The supply constraints bite precisely because demand is so strong. Employment growth remains exceptionally strong in Canada, household wealth is still at record levels, commodity prices remain high, US growth remains very strong, savings continue to accumulate, and business confidence remains particularly strong even as COVID-19 cases have been on the rise again. Taken together, these fundamental drivers of growth continue to point to remarkably strong growth in coming quarters even if the economy’s ability to import or produce goods is temporarily impaired. Helping offset some of the challenges on the goods side of the economy, the service industry is picking up steam, as mobility restrictions have been unwound. Travel is surging, as is activity in the food and accommodation sector. Bank transaction data appear to confirm this, suggesting consumer spending remained strong in August. Moreover, Statistics Canada now publishes an experimental real-time measure of business activity in major cities (chart 1) which suggests that economic activity in the largest urban centres generally accelerated through the summer.

This tension between demand and supply is evident in a number of metrics, none illustrate this more clearly than survey information from the Canadian Federation of Independent Business’s monthly Business Barometer (chart 2). With job vacancies now above pre-pandemic levels, SMEs report that the impact of labour shortages is the most damaging to sales and production since the survey began. Shortage of inputs and challenges in distributing products are also at their highest recorded level.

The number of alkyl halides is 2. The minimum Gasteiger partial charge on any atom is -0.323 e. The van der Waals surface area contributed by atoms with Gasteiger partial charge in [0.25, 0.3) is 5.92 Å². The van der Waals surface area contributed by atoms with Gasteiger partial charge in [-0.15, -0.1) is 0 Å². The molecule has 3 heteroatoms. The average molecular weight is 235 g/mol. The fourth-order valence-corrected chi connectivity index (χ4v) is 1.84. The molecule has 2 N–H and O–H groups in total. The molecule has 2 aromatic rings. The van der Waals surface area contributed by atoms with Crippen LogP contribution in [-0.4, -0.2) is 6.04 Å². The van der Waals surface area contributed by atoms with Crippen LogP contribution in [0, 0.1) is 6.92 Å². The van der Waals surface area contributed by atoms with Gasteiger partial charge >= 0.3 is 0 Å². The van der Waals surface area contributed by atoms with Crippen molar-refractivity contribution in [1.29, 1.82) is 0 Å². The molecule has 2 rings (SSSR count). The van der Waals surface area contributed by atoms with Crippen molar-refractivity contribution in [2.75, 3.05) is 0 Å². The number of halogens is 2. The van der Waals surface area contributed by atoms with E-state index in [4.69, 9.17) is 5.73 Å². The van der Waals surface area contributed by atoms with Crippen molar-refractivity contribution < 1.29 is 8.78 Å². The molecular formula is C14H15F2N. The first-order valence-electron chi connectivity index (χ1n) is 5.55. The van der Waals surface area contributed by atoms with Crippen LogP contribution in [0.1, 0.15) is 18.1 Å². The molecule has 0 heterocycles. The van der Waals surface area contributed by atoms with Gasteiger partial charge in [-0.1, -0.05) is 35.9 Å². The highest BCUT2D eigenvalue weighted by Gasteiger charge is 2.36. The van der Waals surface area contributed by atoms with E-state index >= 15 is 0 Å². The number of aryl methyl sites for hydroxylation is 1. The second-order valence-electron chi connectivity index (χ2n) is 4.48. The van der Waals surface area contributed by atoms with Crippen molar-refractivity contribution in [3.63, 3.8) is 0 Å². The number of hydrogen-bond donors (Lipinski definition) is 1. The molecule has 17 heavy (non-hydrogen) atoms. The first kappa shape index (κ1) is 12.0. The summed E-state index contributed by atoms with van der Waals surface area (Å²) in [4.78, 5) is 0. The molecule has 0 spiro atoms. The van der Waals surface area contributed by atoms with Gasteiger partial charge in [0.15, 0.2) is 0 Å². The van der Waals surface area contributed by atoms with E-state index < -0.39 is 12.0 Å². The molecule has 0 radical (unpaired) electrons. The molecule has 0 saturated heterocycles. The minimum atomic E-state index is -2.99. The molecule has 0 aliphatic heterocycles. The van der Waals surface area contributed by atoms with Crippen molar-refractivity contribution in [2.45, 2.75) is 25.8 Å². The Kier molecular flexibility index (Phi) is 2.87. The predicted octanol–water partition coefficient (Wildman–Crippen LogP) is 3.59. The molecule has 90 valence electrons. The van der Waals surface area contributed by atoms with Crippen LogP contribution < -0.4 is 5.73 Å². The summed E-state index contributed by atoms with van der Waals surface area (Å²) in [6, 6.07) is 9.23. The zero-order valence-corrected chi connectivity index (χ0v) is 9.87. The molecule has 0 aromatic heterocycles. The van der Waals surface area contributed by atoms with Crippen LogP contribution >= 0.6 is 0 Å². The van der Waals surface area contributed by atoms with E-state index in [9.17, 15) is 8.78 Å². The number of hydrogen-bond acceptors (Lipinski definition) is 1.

These obstacles along the supply chain are observed elsewhere, including the US. It is having particularly strong impacts in industries with large and complex supply chains such as the auto sector. Many global automakers have announced production reductions or shutdowns in coming weeks owing to an inability to secure key semiconductors. Given the sector’s importance to the North American economy, this had a noticeable impact on Mexico, the US and Canada in August and likely September. More generally, the mounting evidence of supply chain challenges has led us to reduce our estimate of potential growth in Canada this year and next.